Geoffrey Edward Blum is a professional baseball player from the United States of America who plays as an infielder. Blum began his playing career during high school, at the Chino High School. Upon graduation, he attended the University of California and graduated with a degree in Sociology. Blum decided to appear for the 1994 MLB Amateur Draft and was picked at 196th overall, in the 7th round by the Montreal Expos.

Blum began in the low A-Division in the NYPL at Vermont. The following year, in 1995, he moved up to the Advanced A-Division after posting a .344 average in 241 at-bats, in the lowest division. At the Advanced A-Division, Blum was again a standout with 62 RBI and a .263 batting average. Blum was promoted to the AA-Division in 1996 and in an average season, posted a .240 batting average with 41 RBI in 396 at-bats. His .341 on-base percentage was probably the lone stat that supported his cause while 95 hits and just 1 homer didn’t help him much. However, he was considered good enough to be sent up to the AAA-Division but an injury brought an early close to Blum’s season.

Team Houston Astros Houston Astros
Position Center Field
Born Apr 26, 1973
Nationality United States United States
Nickname Random Man
Team History
Houston Astros Houston Astros 2008 - present
San Diego Padres San Diego Padres 2006 - 2007
San Diego Padres San Diego Padres 2005
Chicago White Sox Chicago White Sox 2005
Tampa Bay Rays Tampa Bay Rays 2004
Houston Astros Houston Astros 2002 - 2003
Montreal Expos Montreal Expos 1999 - 2001

At the time the injury struck, Blum had played 118 games in the division and had batted at .248 in 407 at-bats. He was playing as a second baseman or as a short stop, depending on what the team demanded off him. Struck by injury, Blum sat the remainder of the season out on the bench and then returned to the 1998 season with the Gulf Coast Expos in the Rookie League. The return was swift and within the season, Blum rose through the Rookie League, the Advanced A-Division, the AA-Division and finally ended up in the AAA-Division.

The majority of his appearances, in 1998, were in the AA-Division where he played 39 games at an ERA of .309. Despite reaching the AAA-Division, before the end of the season, , Blum wasn’t part of the MLB roster in 1999 and began in the AAA again. He did, however, make it to the MLB roster after about 77 games in the AAA-Division. In his first appearance in the MLB, Blum played 45 games and had 133 at-bats at an average of .241. His 32 hits saw him send 8 over the wall during his rookie year.

In 2000, Blum was part of the Houston Astros’ MLB roster for the entire season. Although injury didn’t allow him to be available for all the games, Blum did play 124 games at an average of .283.In 2001, Blum played his final season with the Montreal Expos and set a career high in appearances (148) and at-bats (453). With 9 homers and a .236 batting average, although Blum wasn’t extraordinary through the season, he did play a significant role in the team. At the end of the season, Blum moved to the Houston Astros for the first of his two stints with the franchise.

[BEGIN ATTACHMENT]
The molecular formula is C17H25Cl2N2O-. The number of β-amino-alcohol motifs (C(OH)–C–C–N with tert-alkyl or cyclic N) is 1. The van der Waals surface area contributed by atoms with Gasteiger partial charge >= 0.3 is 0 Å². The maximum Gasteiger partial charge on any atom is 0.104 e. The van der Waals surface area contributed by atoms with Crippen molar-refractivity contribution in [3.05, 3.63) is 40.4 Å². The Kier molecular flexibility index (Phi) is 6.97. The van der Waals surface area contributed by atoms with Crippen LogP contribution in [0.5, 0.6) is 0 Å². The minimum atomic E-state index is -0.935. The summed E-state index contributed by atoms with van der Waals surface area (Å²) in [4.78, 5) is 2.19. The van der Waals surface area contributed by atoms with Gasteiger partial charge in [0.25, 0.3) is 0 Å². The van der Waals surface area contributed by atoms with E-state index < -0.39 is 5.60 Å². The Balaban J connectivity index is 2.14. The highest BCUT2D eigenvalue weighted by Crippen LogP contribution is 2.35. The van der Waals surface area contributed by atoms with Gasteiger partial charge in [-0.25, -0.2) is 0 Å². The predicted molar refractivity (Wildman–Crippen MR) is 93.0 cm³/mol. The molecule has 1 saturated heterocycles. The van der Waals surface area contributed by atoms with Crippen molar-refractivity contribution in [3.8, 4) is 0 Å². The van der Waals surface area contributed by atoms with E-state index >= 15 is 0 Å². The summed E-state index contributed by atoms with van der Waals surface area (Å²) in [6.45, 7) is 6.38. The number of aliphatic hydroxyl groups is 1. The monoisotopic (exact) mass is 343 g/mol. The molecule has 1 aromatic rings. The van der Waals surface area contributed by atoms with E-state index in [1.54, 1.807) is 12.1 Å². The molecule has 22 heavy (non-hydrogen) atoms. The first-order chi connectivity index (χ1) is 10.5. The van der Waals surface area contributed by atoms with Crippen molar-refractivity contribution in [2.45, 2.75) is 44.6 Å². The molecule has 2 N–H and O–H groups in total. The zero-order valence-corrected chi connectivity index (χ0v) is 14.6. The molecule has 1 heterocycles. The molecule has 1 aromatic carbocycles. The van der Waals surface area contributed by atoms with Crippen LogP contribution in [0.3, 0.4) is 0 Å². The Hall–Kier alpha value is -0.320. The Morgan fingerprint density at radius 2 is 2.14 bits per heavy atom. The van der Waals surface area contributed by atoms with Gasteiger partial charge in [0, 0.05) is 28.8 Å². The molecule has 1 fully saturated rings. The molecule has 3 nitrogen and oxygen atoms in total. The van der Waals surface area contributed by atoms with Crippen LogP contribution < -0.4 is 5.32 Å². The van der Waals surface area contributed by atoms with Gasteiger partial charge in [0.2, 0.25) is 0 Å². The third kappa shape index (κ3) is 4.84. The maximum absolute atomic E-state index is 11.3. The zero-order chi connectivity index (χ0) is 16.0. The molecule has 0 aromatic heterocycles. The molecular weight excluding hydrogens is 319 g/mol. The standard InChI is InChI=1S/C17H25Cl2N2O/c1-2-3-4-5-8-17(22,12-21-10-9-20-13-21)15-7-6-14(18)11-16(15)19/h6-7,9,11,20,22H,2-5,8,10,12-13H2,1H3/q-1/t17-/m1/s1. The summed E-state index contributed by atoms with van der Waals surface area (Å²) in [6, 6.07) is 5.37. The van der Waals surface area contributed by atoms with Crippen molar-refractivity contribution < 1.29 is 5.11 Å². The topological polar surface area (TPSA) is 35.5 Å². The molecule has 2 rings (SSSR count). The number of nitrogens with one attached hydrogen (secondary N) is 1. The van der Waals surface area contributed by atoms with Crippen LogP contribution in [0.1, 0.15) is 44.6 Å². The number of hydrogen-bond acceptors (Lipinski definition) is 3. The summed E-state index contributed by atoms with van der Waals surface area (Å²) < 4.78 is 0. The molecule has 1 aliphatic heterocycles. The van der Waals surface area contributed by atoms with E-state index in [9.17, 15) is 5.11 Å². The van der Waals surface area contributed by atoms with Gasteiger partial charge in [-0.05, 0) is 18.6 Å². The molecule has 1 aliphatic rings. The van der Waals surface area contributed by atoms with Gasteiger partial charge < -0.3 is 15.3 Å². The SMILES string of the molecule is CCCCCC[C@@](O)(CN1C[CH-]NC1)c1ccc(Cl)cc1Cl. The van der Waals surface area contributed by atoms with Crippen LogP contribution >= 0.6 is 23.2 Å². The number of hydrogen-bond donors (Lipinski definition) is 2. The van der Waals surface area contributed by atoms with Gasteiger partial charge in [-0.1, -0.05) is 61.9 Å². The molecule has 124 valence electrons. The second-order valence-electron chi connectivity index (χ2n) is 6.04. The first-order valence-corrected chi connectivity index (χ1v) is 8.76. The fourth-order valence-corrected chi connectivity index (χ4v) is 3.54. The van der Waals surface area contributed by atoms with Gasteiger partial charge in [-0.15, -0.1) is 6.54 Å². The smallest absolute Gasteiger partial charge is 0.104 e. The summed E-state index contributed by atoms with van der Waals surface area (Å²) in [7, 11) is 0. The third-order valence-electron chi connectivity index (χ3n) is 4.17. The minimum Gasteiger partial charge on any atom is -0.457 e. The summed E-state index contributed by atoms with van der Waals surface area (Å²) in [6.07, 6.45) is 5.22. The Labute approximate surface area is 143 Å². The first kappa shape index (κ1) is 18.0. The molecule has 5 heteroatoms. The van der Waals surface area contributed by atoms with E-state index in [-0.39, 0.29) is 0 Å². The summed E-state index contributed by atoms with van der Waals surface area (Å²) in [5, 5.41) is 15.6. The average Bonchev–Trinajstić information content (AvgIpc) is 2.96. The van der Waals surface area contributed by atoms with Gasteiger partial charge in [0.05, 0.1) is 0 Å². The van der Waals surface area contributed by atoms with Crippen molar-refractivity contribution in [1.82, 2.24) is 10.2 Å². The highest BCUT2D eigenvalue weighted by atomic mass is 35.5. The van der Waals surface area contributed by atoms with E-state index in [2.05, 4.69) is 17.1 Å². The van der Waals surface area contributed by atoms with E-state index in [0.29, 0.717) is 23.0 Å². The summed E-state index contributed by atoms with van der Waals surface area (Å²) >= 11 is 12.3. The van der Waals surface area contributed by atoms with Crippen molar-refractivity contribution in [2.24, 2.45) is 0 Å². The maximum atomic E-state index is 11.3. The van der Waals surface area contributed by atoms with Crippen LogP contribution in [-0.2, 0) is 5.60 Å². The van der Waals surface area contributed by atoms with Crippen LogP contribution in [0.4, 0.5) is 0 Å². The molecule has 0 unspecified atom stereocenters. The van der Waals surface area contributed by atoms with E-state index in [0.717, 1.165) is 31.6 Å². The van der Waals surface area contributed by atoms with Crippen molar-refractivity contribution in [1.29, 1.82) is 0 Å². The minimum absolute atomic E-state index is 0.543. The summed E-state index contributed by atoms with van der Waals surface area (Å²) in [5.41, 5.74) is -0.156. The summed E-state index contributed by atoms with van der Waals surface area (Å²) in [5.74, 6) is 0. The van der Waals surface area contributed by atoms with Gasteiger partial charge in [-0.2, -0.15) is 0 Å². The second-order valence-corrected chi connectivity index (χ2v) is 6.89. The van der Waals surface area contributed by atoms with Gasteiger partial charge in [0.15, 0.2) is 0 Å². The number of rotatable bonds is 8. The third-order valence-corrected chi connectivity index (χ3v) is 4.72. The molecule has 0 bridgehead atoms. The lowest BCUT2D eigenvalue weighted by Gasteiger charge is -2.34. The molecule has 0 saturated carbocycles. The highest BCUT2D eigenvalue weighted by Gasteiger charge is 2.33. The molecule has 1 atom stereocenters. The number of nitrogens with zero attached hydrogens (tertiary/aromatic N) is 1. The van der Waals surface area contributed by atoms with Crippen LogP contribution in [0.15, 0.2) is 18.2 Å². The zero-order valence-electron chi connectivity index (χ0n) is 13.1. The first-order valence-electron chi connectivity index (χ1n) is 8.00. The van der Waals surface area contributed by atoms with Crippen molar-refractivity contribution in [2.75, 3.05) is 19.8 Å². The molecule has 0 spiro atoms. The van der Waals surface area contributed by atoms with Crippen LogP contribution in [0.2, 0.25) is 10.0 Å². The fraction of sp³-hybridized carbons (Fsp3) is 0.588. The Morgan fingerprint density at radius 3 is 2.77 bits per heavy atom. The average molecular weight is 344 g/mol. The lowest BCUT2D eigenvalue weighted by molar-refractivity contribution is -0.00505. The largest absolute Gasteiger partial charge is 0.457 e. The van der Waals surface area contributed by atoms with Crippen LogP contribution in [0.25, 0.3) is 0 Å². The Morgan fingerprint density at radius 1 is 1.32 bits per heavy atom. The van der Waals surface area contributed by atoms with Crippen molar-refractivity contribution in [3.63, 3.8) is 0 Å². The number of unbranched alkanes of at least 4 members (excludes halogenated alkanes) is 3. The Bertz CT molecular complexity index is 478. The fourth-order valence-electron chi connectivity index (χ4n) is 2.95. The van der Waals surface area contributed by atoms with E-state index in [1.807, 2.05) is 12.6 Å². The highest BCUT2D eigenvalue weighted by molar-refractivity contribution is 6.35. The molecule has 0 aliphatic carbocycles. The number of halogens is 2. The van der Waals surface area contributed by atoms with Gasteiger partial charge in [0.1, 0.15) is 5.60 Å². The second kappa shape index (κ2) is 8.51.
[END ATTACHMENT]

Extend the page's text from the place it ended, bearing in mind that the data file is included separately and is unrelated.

2002-03 was spent at Houston and Blum was quite effective, notching up 10 home runs a-piece in each season and ending 2002 with a .283 batting average and 2003 with a .262 batting average. Despite this stable showing, the Astros decided to trade him out to the Tampa Bay Devil Rays in exchange for Brandon Backe. Blum had a poor season with the Devil Rays and ended with a batting average of .215 after 339 at-bats.

At the end of the season, the Devil Rays traded him out to the San Diego Padres and Blum was sent down to the Advanced A-Division to recover from an injury that had ended his 2004 season earlier than expected. After just 2 games to prove his fitness, the in-fielder came up to the MLB roster and played 78 games for the Padres. Batting at .241, Blum hit 5 home runs in 54 hits and was soon up on the market again as a trade option for the Padres. It wasn’t long before he was heading out again, this time to the Chicago White Sox.

Blum saw out the rest of the 2005 season at the White Sox and at the end of the season, moved back to the San Diego Padres for his second run. His second time at the Padres was considerably better as he played 109 games at .254 in his first season and then made 122 appearances at an average of .252 in 2007.

During the 2005 World Series, Blum hit a tie-breaking home run against the Houston Astros at the top of the 14th inning to lead the White Sox to a win in Game 3 of the series. A bronze statue of Blum was unveiled at the US Cellular Field in Chicago, as a mark of this spectacular play.

In November 2007, Blum signed a single year, $1.1 million contract, for the 2008 season, with the Houston Astros with an option for 2009. After batting at .240 in his second stint with the Astros, Blum began 2009 in the AAA Division and two games later, he was back with the big boys. In the 2009 season, Blum has been batting at an average of .258 so far.

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